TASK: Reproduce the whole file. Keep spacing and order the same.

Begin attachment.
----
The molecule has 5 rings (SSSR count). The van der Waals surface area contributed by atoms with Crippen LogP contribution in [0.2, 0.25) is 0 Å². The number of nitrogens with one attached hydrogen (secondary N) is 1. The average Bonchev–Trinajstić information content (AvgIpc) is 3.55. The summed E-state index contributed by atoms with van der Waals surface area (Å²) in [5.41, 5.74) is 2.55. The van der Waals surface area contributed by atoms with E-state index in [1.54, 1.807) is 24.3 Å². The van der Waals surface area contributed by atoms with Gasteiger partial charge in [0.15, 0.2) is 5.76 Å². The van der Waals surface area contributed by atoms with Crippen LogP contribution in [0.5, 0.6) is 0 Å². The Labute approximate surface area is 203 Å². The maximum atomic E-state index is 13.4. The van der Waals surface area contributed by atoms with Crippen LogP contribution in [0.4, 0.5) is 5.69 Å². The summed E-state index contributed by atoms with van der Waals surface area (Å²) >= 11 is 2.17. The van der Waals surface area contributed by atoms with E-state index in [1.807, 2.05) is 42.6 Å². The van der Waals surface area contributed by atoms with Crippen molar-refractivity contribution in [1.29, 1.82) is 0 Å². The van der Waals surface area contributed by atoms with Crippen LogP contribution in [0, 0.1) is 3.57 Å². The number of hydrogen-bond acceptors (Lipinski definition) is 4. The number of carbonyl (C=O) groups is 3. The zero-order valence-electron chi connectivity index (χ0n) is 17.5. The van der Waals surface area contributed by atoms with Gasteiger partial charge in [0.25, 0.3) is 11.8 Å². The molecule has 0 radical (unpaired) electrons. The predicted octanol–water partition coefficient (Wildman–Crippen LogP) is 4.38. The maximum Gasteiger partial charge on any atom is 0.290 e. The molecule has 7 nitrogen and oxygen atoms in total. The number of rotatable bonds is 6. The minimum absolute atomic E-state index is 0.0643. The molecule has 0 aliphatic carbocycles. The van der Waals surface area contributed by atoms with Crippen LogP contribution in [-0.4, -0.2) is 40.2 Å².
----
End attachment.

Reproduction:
The molecule has 5 rings (SSSR count). The van der Waals surface area contributed by atoms with Crippen LogP contribution in [0.2, 0.25) is 0 Å². The number of nitrogens with one attached hydrogen (secondary N) is 1. The average Bonchev–Trinajstić information content (AvgIpc) is 3.55. The summed E-state index contributed by atoms with van der Waals surface area (Å²) in [5.41, 5.74) is 2.55. The van der Waals surface area contributed by atoms with E-state index in [1.54, 1.807) is 24.3 Å². The van der Waals surface area contributed by atoms with Gasteiger partial charge in [0.15, 0.2) is 5.76 Å². The van der Waals surface area contributed by atoms with Crippen LogP contribution in [0.5, 0.6) is 0 Å². The Labute approximate surface area is 203 Å². The maximum atomic E-state index is 13.4. The van der Waals surface area contributed by atoms with Crippen LogP contribution in [0.4, 0.5) is 5.69 Å². The summed E-state index contributed by atoms with van der Waals surface area (Å²) >= 11 is 2.17. The van der Waals surface area contributed by atoms with E-state index in [1.807, 2.05) is 42.6 Å². The van der Waals surface area contributed by atoms with Crippen molar-refractivity contribution in [1.29, 1.82) is 0 Å². The van der Waals surface area contributed by atoms with Crippen LogP contribution in [0, 0.1) is 3.57 Å². The number of hydrogen-bond acceptors (Lipinski definition) is 4. The number of carbonyl (C=O) groups is 3. The zero-order valence-electron chi connectivity index (χ0n) is 17.5. The van der Waals surface area contributed by atoms with Gasteiger partial charge in [0.25, 0.3) is 11.8 Å². The molecule has 0 radical (unpaired) electrons. The predicted octanol–water partition coefficient (Wildman–Crippen LogP) is 4.38. The maximum Gasteiger partial charge on any atom is 0.290 e. The molecule has 7 nitrogen and oxygen atoms in total. The number of rotatable bonds is 6. The minimum absolute atomic E-state index is 0.0643. The molecule has 0 aliphatic carbocycles. The van der Waals surface area contributed by atoms with Crippen LogP contribution in [-0.4, -0.2) is 40.2 Å².